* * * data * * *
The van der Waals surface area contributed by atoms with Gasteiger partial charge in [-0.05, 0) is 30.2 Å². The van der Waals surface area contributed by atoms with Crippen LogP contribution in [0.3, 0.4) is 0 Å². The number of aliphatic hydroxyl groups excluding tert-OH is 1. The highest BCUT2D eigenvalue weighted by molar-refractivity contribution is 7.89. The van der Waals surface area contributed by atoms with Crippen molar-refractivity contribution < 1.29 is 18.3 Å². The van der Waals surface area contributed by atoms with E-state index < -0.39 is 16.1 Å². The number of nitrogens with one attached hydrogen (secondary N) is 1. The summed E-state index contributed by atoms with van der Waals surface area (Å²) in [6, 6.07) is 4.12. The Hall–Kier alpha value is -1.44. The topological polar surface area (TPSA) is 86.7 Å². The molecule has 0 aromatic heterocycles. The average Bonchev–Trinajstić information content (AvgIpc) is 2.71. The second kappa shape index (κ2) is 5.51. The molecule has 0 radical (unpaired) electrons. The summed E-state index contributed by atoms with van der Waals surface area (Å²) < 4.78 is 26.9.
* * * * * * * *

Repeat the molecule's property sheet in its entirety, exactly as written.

The van der Waals surface area contributed by atoms with Gasteiger partial charge in [-0.05, 0) is 30.2 Å². The van der Waals surface area contributed by atoms with Crippen LogP contribution in [0.3, 0.4) is 0 Å². The number of aliphatic hydroxyl groups excluding tert-OH is 1. The highest BCUT2D eigenvalue weighted by molar-refractivity contribution is 7.89. The van der Waals surface area contributed by atoms with Crippen molar-refractivity contribution < 1.29 is 18.3 Å². The van der Waals surface area contributed by atoms with E-state index < -0.39 is 16.1 Å². The number of nitrogens with one attached hydrogen (secondary N) is 1. The summed E-state index contributed by atoms with van der Waals surface area (Å²) in [6, 6.07) is 4.12. The Hall–Kier alpha value is -1.44. The topological polar surface area (TPSA) is 86.7 Å². The molecule has 0 aromatic heterocycles. The average Bonchev–Trinajstić information content (AvgIpc) is 2.71. The second kappa shape index (κ2) is 5.51. The molecule has 0 radical (unpaired) electrons. The summed E-state index contributed by atoms with van der Waals surface area (Å²) < 4.78 is 26.9.